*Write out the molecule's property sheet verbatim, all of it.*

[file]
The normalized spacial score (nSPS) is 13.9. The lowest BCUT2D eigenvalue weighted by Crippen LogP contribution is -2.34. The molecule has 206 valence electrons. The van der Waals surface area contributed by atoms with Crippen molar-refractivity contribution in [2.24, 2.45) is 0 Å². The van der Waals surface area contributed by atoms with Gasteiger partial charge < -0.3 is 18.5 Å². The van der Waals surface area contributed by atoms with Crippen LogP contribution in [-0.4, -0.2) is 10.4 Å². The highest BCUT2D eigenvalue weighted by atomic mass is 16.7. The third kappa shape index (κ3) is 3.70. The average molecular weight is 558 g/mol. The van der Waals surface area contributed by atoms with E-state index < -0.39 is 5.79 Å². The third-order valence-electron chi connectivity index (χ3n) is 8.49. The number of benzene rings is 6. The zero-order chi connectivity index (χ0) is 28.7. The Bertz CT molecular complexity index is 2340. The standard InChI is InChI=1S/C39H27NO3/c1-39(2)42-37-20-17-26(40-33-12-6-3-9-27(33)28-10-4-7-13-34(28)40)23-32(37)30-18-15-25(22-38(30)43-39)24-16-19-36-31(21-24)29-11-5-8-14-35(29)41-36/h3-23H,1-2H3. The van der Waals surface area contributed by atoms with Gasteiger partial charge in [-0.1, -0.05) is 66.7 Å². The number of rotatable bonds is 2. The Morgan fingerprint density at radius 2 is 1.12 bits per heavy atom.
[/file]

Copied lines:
The normalized spacial score (nSPS) is 13.9. The lowest BCUT2D eigenvalue weighted by Crippen LogP contribution is -2.34. The molecule has 206 valence electrons. The van der Waals surface area contributed by atoms with Crippen molar-refractivity contribution in [2.24, 2.45) is 0 Å². The van der Waals surface area contributed by atoms with Gasteiger partial charge < -0.3 is 18.5 Å². The van der Waals surface area contributed by atoms with Crippen LogP contribution in [-0.4, -0.2) is 10.4 Å². The highest BCUT2D eigenvalue weighted by atomic mass is 16.7. The third kappa shape index (κ3) is 3.70. The average molecular weight is 558 g/mol. The van der Waals surface area contributed by atoms with E-state index < -0.39 is 5.79 Å². The third-order valence-electron chi connectivity index (χ3n) is 8.49. The number of benzene rings is 6. The zero-order chi connectivity index (χ0) is 28.7. The Bertz CT molecular complexity index is 2340. The standard InChI is InChI=1S/C39H27NO3/c1-39(2)42-37-20-17-26(40-33-12-6-3-9-27(33)28-10-4-7-13-34(28)40)23-32(37)30-18-15-25(22-38(30)43-39)24-16-19-36-31(21-24)29-11-5-8-14-35(29)41-36/h3-23H,1-2H3. The van der Waals surface area contributed by atoms with Gasteiger partial charge in [-0.1, -0.05) is 66.7 Å². The number of rotatable bonds is 2. The Morgan fingerprint density at radius 2 is 1.12 bits per heavy atom.